Matchbox Twenty headlines sold-out show at StranahanWritten by Alan Sculley | | ASculley@toledofreepress.com
The first three Matchbox Twenty albums were all Rob Thomas when it came to songwriting.
But then the band took a break, and Thomas went on to establish himself as a solo artist in his own right with his 2005 solo debut, “… Something To Be.” That album reached the top of the Billboard magazine album chart and produced two hit singles, “Lonely No More” and “This Is How A Heart Breaks.” Both came after “Smooth,” the blockbuster single he co-wrote for Carlos Santana and sang on Santana’s “Supernatural” CD.
Meanwhile, Matchbox Twenty members Paul Doucette and Kyle Cook were developing their craft as well. Doucette formed a side band, The Break And Repair Method; Cook formed a band called the New Left and has been writing and producing several artists.
So when Matchbox Twenty regrouped to make the 2008 album “Exile On Mainstream,” a greatest hits collection supplemented with six new songs, Doucette and Cook essentially insisted on being part of the writing equation for that album — a trend that has carried through to the recently released Matchbox Twenty album, “North.”
Matchbox Twenty will play a sold-out show at 7:30 p.m. Feb. 15 at Stranahan Theater. Phillip Phillips will open.
Thomas, in a mid-January phone interview, said he was happy to open up the writing process to his bandmates. But there were some around the band who weren’t so sure Thomas should collaborate.
“A lot of people were shi***ng their pants when we started talking about this (collaborating), the label more than management,” Thomas said.
Such concerns were understandable. As primary songwriter on the first three Matchbox Twenty albums, Thomas had proven himself to be one of rock’s most reliable hitmakers.
The band’s 1996 debut CD, “Yourself Or Someone Like You,” produced five hit singles (including “Push,” “3 AM” and “Long Day”), while the next two albums, 2000’s “Mad Season” and 2002’s “More Than You Think You Are” added another half dozen hits to the list, including “Bent,” “If You’re Gone” and “Bright Lights.”
The worry, of course, was that involving Doucette, Cook (and for that matter, the other two band members, bassist Brian Yale and drummer Ryan MacMillan) in the songwriting would dilute the quality of the material Thomas might write on his own.
What Thomas soon discovered — and what people at Atlantic Records and the band’s management didn’t know — was that Doucette and Cook, in particular, showed how much they had grown as songwriters very quickly once the three started writing together.
“All that (concern about losing control of the songwriting) kind of stopped when we got together and started writing,” Thomas said. “Like a song like ‘Overjoyed’ that I wrote with Paul and Kyle, I like that as much as I like anything that I’ve ever written alone. So that’s really where the proof is. I’ll write a song with my dog if it’s a good song.”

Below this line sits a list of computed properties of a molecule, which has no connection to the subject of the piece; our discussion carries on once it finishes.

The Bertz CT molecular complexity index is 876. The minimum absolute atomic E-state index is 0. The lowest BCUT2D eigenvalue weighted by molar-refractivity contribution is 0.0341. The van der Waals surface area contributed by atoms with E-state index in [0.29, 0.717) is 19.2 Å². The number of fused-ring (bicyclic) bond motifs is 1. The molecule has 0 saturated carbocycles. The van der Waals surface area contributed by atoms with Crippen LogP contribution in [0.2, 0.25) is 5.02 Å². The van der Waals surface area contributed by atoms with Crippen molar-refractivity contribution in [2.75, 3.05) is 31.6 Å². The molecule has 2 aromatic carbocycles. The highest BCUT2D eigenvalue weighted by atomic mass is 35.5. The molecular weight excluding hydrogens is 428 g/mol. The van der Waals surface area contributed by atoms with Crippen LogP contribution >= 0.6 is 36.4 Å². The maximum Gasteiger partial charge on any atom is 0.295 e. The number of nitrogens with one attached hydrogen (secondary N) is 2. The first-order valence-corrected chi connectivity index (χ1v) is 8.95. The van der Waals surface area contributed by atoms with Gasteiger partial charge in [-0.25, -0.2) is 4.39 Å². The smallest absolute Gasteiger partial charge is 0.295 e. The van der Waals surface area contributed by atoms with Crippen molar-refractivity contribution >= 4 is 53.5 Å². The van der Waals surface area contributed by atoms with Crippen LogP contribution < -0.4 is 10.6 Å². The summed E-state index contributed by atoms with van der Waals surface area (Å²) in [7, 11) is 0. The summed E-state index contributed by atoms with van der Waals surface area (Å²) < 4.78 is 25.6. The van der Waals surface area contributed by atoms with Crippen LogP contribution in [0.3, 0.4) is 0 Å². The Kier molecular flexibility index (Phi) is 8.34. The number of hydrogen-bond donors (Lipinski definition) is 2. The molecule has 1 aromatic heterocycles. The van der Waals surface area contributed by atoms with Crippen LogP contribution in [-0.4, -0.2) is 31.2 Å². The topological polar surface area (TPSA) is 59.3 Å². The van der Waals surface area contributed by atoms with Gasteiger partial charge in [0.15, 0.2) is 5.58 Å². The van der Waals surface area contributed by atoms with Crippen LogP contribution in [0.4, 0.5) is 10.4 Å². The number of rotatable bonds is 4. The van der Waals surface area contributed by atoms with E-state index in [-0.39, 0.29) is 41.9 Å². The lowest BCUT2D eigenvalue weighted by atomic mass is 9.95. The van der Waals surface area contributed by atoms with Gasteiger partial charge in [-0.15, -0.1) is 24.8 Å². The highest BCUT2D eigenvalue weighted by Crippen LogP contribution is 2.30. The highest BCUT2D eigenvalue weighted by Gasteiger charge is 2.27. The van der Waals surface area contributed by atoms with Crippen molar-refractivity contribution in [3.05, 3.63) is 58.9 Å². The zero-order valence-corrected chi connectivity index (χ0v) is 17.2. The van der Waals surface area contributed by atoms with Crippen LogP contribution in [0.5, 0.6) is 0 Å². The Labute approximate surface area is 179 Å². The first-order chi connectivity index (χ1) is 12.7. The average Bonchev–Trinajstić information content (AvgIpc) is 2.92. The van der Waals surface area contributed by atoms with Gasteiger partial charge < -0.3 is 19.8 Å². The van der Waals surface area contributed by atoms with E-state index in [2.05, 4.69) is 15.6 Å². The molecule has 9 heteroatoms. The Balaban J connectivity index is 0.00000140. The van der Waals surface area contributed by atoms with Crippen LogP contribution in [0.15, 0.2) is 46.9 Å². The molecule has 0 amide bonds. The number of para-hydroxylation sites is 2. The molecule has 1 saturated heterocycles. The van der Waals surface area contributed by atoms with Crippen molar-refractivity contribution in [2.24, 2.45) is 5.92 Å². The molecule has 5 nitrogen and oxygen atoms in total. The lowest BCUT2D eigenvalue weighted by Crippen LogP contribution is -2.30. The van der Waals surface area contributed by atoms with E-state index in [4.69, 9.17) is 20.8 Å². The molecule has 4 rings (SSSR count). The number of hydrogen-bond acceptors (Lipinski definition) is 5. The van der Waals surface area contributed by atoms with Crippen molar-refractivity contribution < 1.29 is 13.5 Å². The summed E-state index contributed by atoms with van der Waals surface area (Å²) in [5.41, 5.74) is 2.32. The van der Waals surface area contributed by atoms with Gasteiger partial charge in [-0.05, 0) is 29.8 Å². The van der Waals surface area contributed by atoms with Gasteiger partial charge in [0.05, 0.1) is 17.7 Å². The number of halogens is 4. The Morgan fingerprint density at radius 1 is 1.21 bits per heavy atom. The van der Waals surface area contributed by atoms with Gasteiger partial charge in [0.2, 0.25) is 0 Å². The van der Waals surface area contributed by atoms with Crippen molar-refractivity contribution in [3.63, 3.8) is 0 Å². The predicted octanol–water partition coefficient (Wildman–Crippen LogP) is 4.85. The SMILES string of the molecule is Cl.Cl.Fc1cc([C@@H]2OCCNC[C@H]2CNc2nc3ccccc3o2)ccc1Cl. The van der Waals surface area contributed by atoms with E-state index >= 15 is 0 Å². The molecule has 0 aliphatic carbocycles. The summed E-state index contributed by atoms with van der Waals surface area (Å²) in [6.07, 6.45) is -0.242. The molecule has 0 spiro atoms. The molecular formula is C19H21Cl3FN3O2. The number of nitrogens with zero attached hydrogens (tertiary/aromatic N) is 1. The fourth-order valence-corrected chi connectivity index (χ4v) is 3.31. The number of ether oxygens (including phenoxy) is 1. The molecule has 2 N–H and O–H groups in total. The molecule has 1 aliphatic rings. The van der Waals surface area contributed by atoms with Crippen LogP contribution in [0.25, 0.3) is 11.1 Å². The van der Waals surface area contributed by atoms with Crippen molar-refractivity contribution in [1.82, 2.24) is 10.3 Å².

In the end, Thomas shares writing credits with Doucette and Cook on three songs on “North,” including the bouncy first single, “She’s So Mean,” the aforementioned “Overjoyed” (a first-rate ballad that is the current single from “North”) and “I Will,” a sweet, largely acoustic ballad. Cook and Doucette, meanwhile, co-wrote the song “The Way,” Doucette and Cook each got sole writing credit for one song each, while Thomas wrote five songs on his own.
And yes, “North” sounds very much like a Matchbox Twenty album with its mix of hooky upbeat pop rockers like “She’s So Mean,” “English Town” and “Radio” (the album’s lone Thomas/Doucette collaboration), mid-tempo tunes (“Parade” and “Like Sugar”) and graceful ballads (“Overjoyed,” “I Will” and “The Way”).
The band had some 50 song ideas for “North,” and planned to narrow the list and begin recording when all five band members set up shop in a cabin/studio in Nashville, Tenn. Instead, it became more of a party/bonding session.
Fortunately, one thing happened to put the project on track. Matt Serletic, who produced the first three Matchbox Twenty albums, stopped in to see what Matchbox Twenty was cooking up for the album. A lengthy listening session to the songs in progress resulted in a realization.
“After like two bottles of wine and 3 in the morning and him looking at everything we’re doing, we just kind of looked at him and said ‘We think you should produce this record,’” Thomas said. “‘So let’s, next year January, we’ll hit LA and we’ll start recording.’ That was kind of how we went about it.”
Now, Matchbox is touring theaters and casino venues this winter on its first tour in support of “North.” Thomas said the band is trying to cover lots of ground in its show. The band, though, is making sure to play its hits, devoting about half of its set to songs many concert-goers come to hear.
“We’re still there to entertain and we’re still there to give somebody a great night,” Thomas said. “They came and invested their time and their money, so you want to make sure they get what they want. But then you have that whole other half of the set that kind of becomes on different nights different album tracks and new tracks, covers and things like that.”